Fig. 2: A 6-level image pyramid of MTBs of two exposures in comparison. Sizes are shown in relative scale, halved in both dimensions at each level.

Guthier et al. [11] propose parallelization of the histogram-based exposure registration using CUDA where parts of the MTB algorithm are run on the GPU. They register exposure pairs based on [4], but different to that, they extract row and column histograms from each MTB of the image pair and apply Normalized Cross Correlation on the corresponding histograms to calculate the shift offset in each dimension, without utilizing an image pyramid. Different from [11], the implementation proposed in this paper adheres to the original algorithm [4], and also run all image-related calculations on the GPU, eliminating costly GPU-CPU memory copy operations. In addition, as the code is run iteratively for each image pair, the copy operations bring higher overhead as a some images need to be copied twice (once to compare with the previous image and once to compare with the next image) when input image count is higher than two. The implementation proposed in this paper is designed to copy all the input images to the GPU memory once, avoiding multiple copies.

As both [5] and [6] are based on MTB, the proposed implementation can also be used to speed-up their translational alignment. In the reference implementation, CPU processes the 2D input image stack in a sequential manner or in the multi-threaded case, it works by assigning parts of the image to different CPU threads. On the other hand, the GPU implementation can assign each pixel to a different GPU thread to massively parallelize the algorithm. A further higher level parallelism can also be introduced by assigning each image to a different CUDA stream and run them in parallel.

3 Reference Method and Parallelization

In this section, we first describe the MTB based reference algorithm and then describe the proposed optimization of this method.

3.1 MTB Based Image Registration Algorithm

MTB based algorithm [4]

first converts the exposures into gray-scale and calculates the median pixel value of each exposure over its computed histogram. Then, a median thresholding is applied to binarize these images into MTBs. This step replaces the pixels having a value less than or equal to the median with a value of zero and the others with a value of one in MTBs. Shift tests are done by applying pixel-wise XOR operation on the MTBs of the image pair in comparison. Alignment error is then found by counting the non-zero values in the XOR result.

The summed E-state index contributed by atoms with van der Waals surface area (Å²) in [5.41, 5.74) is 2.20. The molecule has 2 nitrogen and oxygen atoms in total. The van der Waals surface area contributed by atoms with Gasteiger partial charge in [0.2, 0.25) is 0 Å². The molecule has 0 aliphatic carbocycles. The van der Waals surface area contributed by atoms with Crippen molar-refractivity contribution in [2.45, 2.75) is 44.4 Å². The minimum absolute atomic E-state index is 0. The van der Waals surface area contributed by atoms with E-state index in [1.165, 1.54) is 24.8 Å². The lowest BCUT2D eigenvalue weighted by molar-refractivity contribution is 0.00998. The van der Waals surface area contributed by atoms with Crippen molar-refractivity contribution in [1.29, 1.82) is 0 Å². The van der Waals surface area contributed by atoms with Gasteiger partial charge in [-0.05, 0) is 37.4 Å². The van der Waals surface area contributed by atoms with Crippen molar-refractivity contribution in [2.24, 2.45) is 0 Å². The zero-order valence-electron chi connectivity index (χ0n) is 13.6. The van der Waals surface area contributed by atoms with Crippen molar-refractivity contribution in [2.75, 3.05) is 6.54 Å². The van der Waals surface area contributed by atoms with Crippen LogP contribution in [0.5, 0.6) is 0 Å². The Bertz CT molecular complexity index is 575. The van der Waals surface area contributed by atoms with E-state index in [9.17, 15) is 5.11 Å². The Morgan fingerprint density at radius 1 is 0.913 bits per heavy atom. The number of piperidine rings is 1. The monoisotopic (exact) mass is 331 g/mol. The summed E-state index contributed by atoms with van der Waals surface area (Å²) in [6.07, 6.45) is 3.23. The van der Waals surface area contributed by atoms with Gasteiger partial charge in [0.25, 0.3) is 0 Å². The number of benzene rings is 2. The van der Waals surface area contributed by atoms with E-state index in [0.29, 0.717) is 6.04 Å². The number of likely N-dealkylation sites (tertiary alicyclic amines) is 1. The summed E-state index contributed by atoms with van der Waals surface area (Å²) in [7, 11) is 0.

A brute-force approach to align two MTBs would go through each possible shift offset to find out the optimal one, which requires alignment tests for an pixel shift in both dimensions. A computationally more efficient alternative approach is using image pyramids. In this approach, a 6-level image pyramid is created by down-sampling the gray-scale images by halving at both dimensions and creating the MTBs at each level [4] (Figure 2). Then starting from the deepest level, only 1 pixel shift tests are applied both horizontally and vertically. Multiplying the total shift offset by two before starting with the next level until all levels are done, each bit of the global shift offset is found in only 54 shift tests.

3.2 Implementation and Parallelization

Fig. 3: 3.7 MP exposure sets. Each row shows a set of 5 decreasing exposure images of a different scene.

In our approach (Figure 4), after the input images are read into the CPU memory, they are sent to the GPU memory and separate CUDA kernels are launched using one CUDA stream for each image to calculate the gray-scale images in parallel [13]

. Then, these gray-scale images are bound as CUDA textures and downsampled by launching linear interpolation downsampling kernels in all streams. This is done iteratively to create 5 levels of MTB pyramid. Using CUDA texture memory grants a speed-up by decreasing the neighbouring pixel access time on the GPU memory


Fig. 4: Flow of the proposed parallel implementation of the MTB based method [4].
Implementation Configuration Input Image Count
2 3 4 5 6 7
OpenCV CPU 1 68.05 135.62 200.73 273.82 332.15 385.56
CPU 2 41.02 79.53 118.37 156.08 186.09 219.88
CPU 3 34.14 64.48 95.13 127.28 161.53 190.45
Ours GPU 1 45.44 85.43 124.15 165.70 208.55 252.76
GPU 2 13.38 24.98 36.08 47.38 58.96 70.51
GPU 3 10.90 19.99 28.60 38.09 47.91 57.21
TABLE I: Timing Results in ms.

In the next step, pixel histogram calculation kernels are launched to calculate 256-bin histograms on all gray-scale images in the pyramid. The kernels use parallel reduction technique to speed-up the calculation [15]. Then, another kernel is launched to calculate the median value of each histogram in the pyramid. Finally, MTBs of all images are created using the median value by another kernel.

The MTBs of two images to be compared are XORed to get the error bitmap of the current translational shift offset candidate. However, using the XOR result directly is prone to errors, as hard-cutting the pixel’s MTB value right at the median is prone to create noise at the image area with pixels that are close to the median value. For this purpose, Exclusion Bitmaps (EB) [4] are used. In EBs, each bit is set to one if that pixel’s value is 4 of the median and to zero otherwise. Later, the EBs of both images in comparison are ANDed onto the XOR result to remove the noisy bits that would otherwise negatively affect the robustness of the algorithm.